CalFire personnel refuels an aircraft with fire retardant. (Chris Mora)

The SCU Complex is now between the second and third largest wildfire in California history as firefighters continue to battle the blaze, CalFire officials report.  

As of Aug. 26, the fire has burned more than 365,000 acres in seven counties, and destroyed 31 structures. Five people—firefighters and civilians—have been injured. The blaze is 25 percent contained.

Areas bordering Santa Clara County last week were hit with an “Evacuation Warning,” which also affected areas in north San Benito County.  

The warning is still active south of Highway 152 to the San Benito County Line, north of the San Benito County Line to Highway 152, east of Lovers Lane and the Santa Clara County line and west of the Merced County line. 

According to CalFire, fire activity has lessened due to favorable weather conditions and increased humidity across the complex. There are 23 crews and 1,655 fire personnel assigned to help fight the blaze. 

Strike teams and firefighters from nine states are assisting California fire personnel in fighting historic statewide wildfires. More than 15,000 firefighters and personnel, 2,400 fire engines, 280 fire crews, 300 dozers and 370 water tenders are fighting the blaze. There’s been seven reported deaths and nearly 2,000 structures destroyed in the different fires. 

Since Aug. 15, there have been nearly 14,000 lightning strikes in California, with 423 new strikes reported on Aug. 26, according to CalFire. During that time there have been 700 new wildfires, which have burned more than 1.3 million acres. 

Brian Garcia, National Weather Station meteorologist, said there’s no signs of rain or lightning strikes in San Benito County in the near future.

Garcia said that Aug. 28 will be the hottest day of the week with temperatures reaching the upper 80s and pockets of 90s. The rest of the weekend will be steady in the mid-upper 80s and dropping as low as the mid 50s at night.

CalFire reported that all but three of the Top 20 Largest Wildfires have occurred since 2000. Ten of those wildfires occurred in the last decade.

The SCU Lightning Complex is approximately 20 separate fires broken into three zones; Canyon, Calaveras and Deer. The Deer Zone is 100 percent contained. CalFire said that access into remote areas is hampered by fallen trees and branches that are blocking the roadways.

And it’s not the only large wildfire burning in the region. The CZU Complex fire in the Santa Cruz Mountains has burned about 79,000 acres and destroyed 330 structures.

The LNU Complex fire is burning in Sonoma and Napa counties has burned about 352,000 acres and 937 structures. Five fatalities have been reported in relation to that fire.

The California Department of Public Health is urging residents in fire-stricken regions and surrounding areas to be aware of poor air quality. Air quality in many parts of the state may be unhealthy due to the increasing number of wildfires.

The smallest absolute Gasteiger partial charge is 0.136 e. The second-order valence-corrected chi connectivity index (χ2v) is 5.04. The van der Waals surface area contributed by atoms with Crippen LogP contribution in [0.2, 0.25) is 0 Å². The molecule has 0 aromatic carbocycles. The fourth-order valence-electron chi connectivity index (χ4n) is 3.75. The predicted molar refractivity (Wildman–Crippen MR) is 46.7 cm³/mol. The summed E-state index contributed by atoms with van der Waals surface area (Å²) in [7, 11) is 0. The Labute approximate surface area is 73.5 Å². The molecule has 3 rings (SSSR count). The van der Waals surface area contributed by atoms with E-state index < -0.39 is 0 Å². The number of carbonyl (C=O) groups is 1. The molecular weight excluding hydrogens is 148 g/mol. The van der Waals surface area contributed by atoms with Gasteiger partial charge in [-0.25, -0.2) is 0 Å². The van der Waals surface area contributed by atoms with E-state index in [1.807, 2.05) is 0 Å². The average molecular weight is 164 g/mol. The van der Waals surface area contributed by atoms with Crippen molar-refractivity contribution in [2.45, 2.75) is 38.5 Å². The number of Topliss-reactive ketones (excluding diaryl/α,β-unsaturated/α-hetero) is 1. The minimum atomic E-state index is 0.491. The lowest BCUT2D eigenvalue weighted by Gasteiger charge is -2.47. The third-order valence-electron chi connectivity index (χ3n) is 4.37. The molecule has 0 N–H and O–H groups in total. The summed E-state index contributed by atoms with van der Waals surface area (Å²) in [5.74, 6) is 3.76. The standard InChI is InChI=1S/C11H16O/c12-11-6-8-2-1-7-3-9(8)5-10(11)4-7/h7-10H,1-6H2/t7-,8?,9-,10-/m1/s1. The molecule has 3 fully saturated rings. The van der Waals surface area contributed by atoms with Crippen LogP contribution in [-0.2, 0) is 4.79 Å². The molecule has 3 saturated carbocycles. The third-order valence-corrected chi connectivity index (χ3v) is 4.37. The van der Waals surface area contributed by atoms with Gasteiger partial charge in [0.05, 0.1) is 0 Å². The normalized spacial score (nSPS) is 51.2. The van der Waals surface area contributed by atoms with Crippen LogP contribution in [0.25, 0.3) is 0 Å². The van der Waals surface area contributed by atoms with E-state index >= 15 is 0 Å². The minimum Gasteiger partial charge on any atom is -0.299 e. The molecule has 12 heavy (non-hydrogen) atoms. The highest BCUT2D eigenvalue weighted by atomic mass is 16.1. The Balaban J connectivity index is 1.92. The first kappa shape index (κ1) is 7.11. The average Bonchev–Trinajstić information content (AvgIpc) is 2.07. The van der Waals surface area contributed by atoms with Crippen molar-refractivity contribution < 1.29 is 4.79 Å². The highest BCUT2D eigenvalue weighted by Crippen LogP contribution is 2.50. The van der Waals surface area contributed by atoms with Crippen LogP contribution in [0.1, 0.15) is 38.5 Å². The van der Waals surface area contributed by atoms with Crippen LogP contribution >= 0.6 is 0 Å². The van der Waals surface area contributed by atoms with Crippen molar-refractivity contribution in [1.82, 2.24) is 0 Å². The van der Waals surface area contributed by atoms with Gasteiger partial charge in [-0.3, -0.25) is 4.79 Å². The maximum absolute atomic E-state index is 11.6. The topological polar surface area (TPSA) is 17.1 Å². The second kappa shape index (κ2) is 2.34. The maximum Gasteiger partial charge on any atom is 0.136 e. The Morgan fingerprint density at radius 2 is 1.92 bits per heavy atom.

“Smoke doesn’t know borders or boundaries, and regions that are miles away from fires can have poor air quality,” said Acting CDPH Director Sandra Shewry. “We urge Californians to stay indoors as much as possible when air quality is poor. This is especially critical for children, women who are pregnant, older adults, and people with existing lung and heart conditions who may be particularly sensitive to changes in air quality.”

The Air Quality Response Program on Aug. 22 at 2 p.m. recorded air quality index readings as high as 199 in Hollister, marking air conditions as “Unhealthy”, or in the red zone, for all physical outdoor activity. The air was upgraded to “Good”, or in the green zone, at 10 p.m. but the conditions worsened to the red zone again overnight.

On Aug. 24, the AQI measured the conditions as “Moderate”, or in the yellow zone, and they improved to the green zone at 5 p.m. AQRP reported that the “air quality improved in the forecast area seeing mostly ‘Moderate’ conditions due to decreased fire behavior and spread. Communities near the fires may see heaviest smoke impacts while areas south of the fires may see improved air quality due to predicted south winds. Smoke conditions throughout the forecast area are predicted to see Moderate to Unhealthy for Sensitive Groups (USG) with periods of Unhealthy.”

For more information about the SCU Complex fire, visit the incident page on CalFire’s website. 

For information about how to prepare your household for a wildfire, visit

Those impacted by wildfires in Santa Clara, Santa Cruz and Monterey counties might be eligible for FEMA disaster assistance

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